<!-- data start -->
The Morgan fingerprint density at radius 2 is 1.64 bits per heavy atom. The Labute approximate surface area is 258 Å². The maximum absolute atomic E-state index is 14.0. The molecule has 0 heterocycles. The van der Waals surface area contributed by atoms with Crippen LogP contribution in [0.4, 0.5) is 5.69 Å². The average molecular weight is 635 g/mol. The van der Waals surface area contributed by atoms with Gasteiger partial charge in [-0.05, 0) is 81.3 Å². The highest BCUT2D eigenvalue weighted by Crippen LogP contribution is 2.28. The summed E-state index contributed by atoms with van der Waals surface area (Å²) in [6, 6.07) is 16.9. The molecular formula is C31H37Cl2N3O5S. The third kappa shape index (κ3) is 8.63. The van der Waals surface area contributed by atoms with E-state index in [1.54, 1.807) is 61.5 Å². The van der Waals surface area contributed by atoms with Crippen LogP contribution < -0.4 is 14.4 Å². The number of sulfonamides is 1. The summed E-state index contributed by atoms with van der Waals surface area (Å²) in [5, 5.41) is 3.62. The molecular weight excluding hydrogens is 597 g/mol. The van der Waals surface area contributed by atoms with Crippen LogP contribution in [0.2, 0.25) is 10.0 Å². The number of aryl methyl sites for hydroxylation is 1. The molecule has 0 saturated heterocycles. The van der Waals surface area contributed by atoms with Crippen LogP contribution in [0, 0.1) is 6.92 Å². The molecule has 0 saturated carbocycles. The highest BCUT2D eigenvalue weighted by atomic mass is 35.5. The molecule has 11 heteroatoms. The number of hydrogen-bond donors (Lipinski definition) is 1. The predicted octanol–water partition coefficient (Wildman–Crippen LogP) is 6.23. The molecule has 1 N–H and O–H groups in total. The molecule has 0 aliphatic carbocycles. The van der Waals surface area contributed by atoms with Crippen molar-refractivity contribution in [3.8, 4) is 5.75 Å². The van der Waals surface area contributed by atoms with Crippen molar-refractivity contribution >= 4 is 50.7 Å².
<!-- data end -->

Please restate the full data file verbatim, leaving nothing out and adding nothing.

The Morgan fingerprint density at radius 2 is 1.64 bits per heavy atom. The Labute approximate surface area is 258 Å². The maximum absolute atomic E-state index is 14.0. The molecule has 0 heterocycles. The van der Waals surface area contributed by atoms with Crippen LogP contribution in [0.4, 0.5) is 5.69 Å². The average molecular weight is 635 g/mol. The van der Waals surface area contributed by atoms with Gasteiger partial charge in [-0.05, 0) is 81.3 Å². The highest BCUT2D eigenvalue weighted by Crippen LogP contribution is 2.28. The summed E-state index contributed by atoms with van der Waals surface area (Å²) in [6, 6.07) is 16.9. The molecular formula is C31H37Cl2N3O5S. The third kappa shape index (κ3) is 8.63. The van der Waals surface area contributed by atoms with E-state index in [1.54, 1.807) is 61.5 Å². The van der Waals surface area contributed by atoms with Crippen LogP contribution < -0.4 is 14.4 Å². The number of sulfonamides is 1. The summed E-state index contributed by atoms with van der Waals surface area (Å²) in [5, 5.41) is 3.62. The molecular weight excluding hydrogens is 597 g/mol. The van der Waals surface area contributed by atoms with Crippen LogP contribution in [0.2, 0.25) is 10.0 Å². The number of aryl methyl sites for hydroxylation is 1. The molecule has 0 saturated heterocycles. The van der Waals surface area contributed by atoms with Crippen LogP contribution in [0, 0.1) is 6.92 Å². The molecule has 0 saturated carbocycles. The highest BCUT2D eigenvalue weighted by atomic mass is 35.5. The molecule has 11 heteroatoms. The number of hydrogen-bond donors (Lipinski definition) is 1. The predicted octanol–water partition coefficient (Wildman–Crippen LogP) is 6.23. The molecule has 1 N–H and O–H groups in total. The molecule has 0 aliphatic carbocycles. The van der Waals surface area contributed by atoms with Crippen molar-refractivity contribution in [3.8, 4) is 5.75 Å². The van der Waals surface area contributed by atoms with Crippen molar-refractivity contribution >= 4 is 50.7 Å².